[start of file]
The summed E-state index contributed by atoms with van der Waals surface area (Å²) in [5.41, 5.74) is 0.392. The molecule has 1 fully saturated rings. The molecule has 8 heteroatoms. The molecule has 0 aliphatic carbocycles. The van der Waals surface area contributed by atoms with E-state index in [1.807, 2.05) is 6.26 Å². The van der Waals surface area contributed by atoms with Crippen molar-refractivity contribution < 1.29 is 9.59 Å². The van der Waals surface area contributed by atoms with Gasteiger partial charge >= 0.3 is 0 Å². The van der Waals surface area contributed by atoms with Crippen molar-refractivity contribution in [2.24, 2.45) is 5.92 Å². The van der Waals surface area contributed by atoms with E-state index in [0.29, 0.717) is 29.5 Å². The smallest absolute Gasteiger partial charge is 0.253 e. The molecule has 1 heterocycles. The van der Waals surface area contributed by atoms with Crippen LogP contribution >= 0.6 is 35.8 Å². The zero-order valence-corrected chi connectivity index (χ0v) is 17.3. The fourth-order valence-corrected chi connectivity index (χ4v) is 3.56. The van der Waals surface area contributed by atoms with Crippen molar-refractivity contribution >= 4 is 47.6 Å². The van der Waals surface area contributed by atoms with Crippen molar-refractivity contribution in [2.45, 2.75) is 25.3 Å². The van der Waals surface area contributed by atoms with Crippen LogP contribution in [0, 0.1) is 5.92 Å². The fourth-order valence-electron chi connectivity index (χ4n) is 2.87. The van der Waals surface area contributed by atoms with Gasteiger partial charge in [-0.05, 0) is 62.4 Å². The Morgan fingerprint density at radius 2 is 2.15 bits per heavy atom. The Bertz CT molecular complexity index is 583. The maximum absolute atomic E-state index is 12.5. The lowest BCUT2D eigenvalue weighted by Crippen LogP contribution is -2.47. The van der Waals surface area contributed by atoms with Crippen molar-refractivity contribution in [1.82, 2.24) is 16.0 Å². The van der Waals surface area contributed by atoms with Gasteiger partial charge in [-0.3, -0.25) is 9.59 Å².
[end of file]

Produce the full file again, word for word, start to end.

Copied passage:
The summed E-state index contributed by atoms with van der Waals surface area (Å²) in [5.41, 5.74) is 0.392. The molecule has 1 fully saturated rings. The molecule has 8 heteroatoms. The molecule has 0 aliphatic carbocycles. The van der Waals surface area contributed by atoms with E-state index in [1.807, 2.05) is 6.26 Å². The van der Waals surface area contributed by atoms with Crippen molar-refractivity contribution < 1.29 is 9.59 Å². The van der Waals surface area contributed by atoms with Gasteiger partial charge >= 0.3 is 0 Å². The van der Waals surface area contributed by atoms with Crippen molar-refractivity contribution in [2.24, 2.45) is 5.92 Å². The van der Waals surface area contributed by atoms with E-state index in [0.29, 0.717) is 29.5 Å². The smallest absolute Gasteiger partial charge is 0.253 e. The molecule has 1 heterocycles. The van der Waals surface area contributed by atoms with Crippen LogP contribution >= 0.6 is 35.8 Å². The zero-order valence-corrected chi connectivity index (χ0v) is 17.3. The fourth-order valence-corrected chi connectivity index (χ4v) is 3.56. The van der Waals surface area contributed by atoms with Crippen molar-refractivity contribution >= 4 is 47.6 Å². The van der Waals surface area contributed by atoms with Crippen molar-refractivity contribution in [2.45, 2.75) is 25.3 Å². The van der Waals surface area contributed by atoms with Crippen LogP contribution in [0, 0.1) is 5.92 Å². The fourth-order valence-electron chi connectivity index (χ4n) is 2.87. The van der Waals surface area contributed by atoms with Gasteiger partial charge in [-0.05, 0) is 62.4 Å². The Morgan fingerprint density at radius 2 is 2.15 bits per heavy atom. The Bertz CT molecular complexity index is 583. The maximum absolute atomic E-state index is 12.5. The lowest BCUT2D eigenvalue weighted by Crippen LogP contribution is -2.47. The van der Waals surface area contributed by atoms with Crippen molar-refractivity contribution in [1.82, 2.24) is 16.0 Å². The van der Waals surface area contributed by atoms with Gasteiger partial charge in [-0.3, -0.25) is 9.59 Å².